As a practicing trial and class-action lawyer for 46 years, playwright Norman Shabel has seen the American legal system from the inside, and it isn’t pretty. He draws on that first-hand experience for his latest behind-the-scenes drama A Class Act, now in production Off-Broadway for a limited run at New World Stages, following its spring debut at the Playroom Theater.
Focused on a life-and-death issue ripped from today’s headlines, the play considers the strategic no-holds-barred wheeling and dealing that goes on with seven high-powered attorneys on both sides of the case, when a national class-action lawsuit is brought against a major chemical company for pouring carcinogenic waste into the public water supply. Filled with legalese, the script raises familiar questions about unethical lawyers, unscrupulous industries, and a judicial system that is blind to all of it, while the little guy suffers.
The characters are of an ilk that gives lawyers a bad name, seemingly motivated by the greed inherent in a capitalist system, the lust for power and position in a class-conscious society, and the sexism that is rampant in an old-boys network. There are twists and turns in the plot—some believable, others not (most notably the hidden background of the key figure at play’s end, which was not fully investigated by the law firm)–that incorporates everything from blackmail and sexual politics to whistle-blowing and selling out for the big payoff. Though the plot points are nothing new, they remain relevant, and raise significant questions about human motivations and corporate corruption that should not be excused or forgotten.
Director Christopher Scott holds our attention by keeping the actors moving around the stationary set and growing the tension between them, giving emphasis to their increasingly volatile confrontations. David Marantz turns in the most powerful of the ensemble’s unequal performances as Edward Duchamp, the explosive counsel for General Chemical, who justifies the company’s actions in a blind rage, equating them with the public’s unwillingness to give up such manufactured luxuries as the cars, digital devices, and air conditioning, which also do harm to us and our environment.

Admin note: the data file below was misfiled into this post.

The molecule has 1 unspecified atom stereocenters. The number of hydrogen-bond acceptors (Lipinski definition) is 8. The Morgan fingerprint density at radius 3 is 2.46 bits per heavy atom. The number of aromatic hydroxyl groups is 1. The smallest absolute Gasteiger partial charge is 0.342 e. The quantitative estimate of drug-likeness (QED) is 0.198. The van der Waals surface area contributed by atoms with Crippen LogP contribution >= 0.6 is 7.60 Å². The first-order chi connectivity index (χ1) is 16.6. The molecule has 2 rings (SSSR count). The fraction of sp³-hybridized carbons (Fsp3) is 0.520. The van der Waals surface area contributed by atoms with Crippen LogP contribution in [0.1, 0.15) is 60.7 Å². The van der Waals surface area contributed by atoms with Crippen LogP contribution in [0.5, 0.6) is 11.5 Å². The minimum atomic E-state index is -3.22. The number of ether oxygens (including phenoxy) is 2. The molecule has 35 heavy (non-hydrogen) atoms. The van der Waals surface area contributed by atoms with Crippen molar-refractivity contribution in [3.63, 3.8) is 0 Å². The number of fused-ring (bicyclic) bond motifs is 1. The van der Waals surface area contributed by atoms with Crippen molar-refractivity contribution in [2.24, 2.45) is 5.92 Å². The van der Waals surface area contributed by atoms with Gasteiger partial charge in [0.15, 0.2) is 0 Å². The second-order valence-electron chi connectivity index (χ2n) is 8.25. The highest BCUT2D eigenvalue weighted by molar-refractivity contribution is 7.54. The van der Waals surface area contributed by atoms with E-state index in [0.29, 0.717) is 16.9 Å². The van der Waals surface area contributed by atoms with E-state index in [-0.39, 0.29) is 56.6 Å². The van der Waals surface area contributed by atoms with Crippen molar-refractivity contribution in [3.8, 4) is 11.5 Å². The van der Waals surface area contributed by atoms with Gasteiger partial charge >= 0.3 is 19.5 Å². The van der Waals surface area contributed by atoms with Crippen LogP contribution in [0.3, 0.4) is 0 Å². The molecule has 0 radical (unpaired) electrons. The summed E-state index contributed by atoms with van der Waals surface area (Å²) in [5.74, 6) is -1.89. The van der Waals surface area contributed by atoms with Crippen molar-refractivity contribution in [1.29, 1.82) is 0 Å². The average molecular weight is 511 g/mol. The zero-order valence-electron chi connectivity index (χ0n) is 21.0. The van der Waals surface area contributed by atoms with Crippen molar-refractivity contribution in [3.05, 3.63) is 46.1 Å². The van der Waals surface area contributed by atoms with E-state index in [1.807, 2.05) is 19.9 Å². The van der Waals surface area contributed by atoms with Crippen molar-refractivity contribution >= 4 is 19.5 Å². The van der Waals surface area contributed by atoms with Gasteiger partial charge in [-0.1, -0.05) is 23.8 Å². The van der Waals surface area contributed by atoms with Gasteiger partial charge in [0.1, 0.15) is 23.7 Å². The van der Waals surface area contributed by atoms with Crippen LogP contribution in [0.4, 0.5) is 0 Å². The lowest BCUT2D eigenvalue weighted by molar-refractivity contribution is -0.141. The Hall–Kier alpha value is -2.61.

Also on the team for the defense are Nick Plakias (John Dubliner) and Jenny Strassburg (Dorothy Pilsner), both willing to stop at nothing to win, and Andrew Ramcharan Guilarte as Ignatio Perez, who, despite his modicum of principles and the sound advice he gives to his colleagues, remains where he thinks the money is.
Representing the class-action plaintiffs are Stephen Bradbury as Phil Alessi, a coarse-talking thrice-divorced old-school misogynist; Matthew DeCapua as his ambitious young partner Frank Warsaw, who aspires to be like him; and Lou Liberatore as Ben Donaldson, a co-counsel from another law firm with a potentially damaging secret (the actor was suffering from hoarseness during the performance I attended and was often inaudible; Jared Sclar’s sound design failed to compensate for the problem).
Professional attire by Costume Designer Dustin Cross and a sleek high-end set by Josh Iacovelli, with a projection screen backdrop that identifies the time and locales of the changing scenes, are effective in evoking the lifestyle of the moneyed professionals in the conference room, board room, and upscale restaurants. But all told, it’s difficult to empathize with the sleazy characters Shabel portrays, to have much confidence in a system that rewards the most cut-throat and duplicitous of the lot–whether or not they win their case–or to find the titular “class act” among them.
Running Time: Approximately 0ne hour and 40 minutes, with no intermission.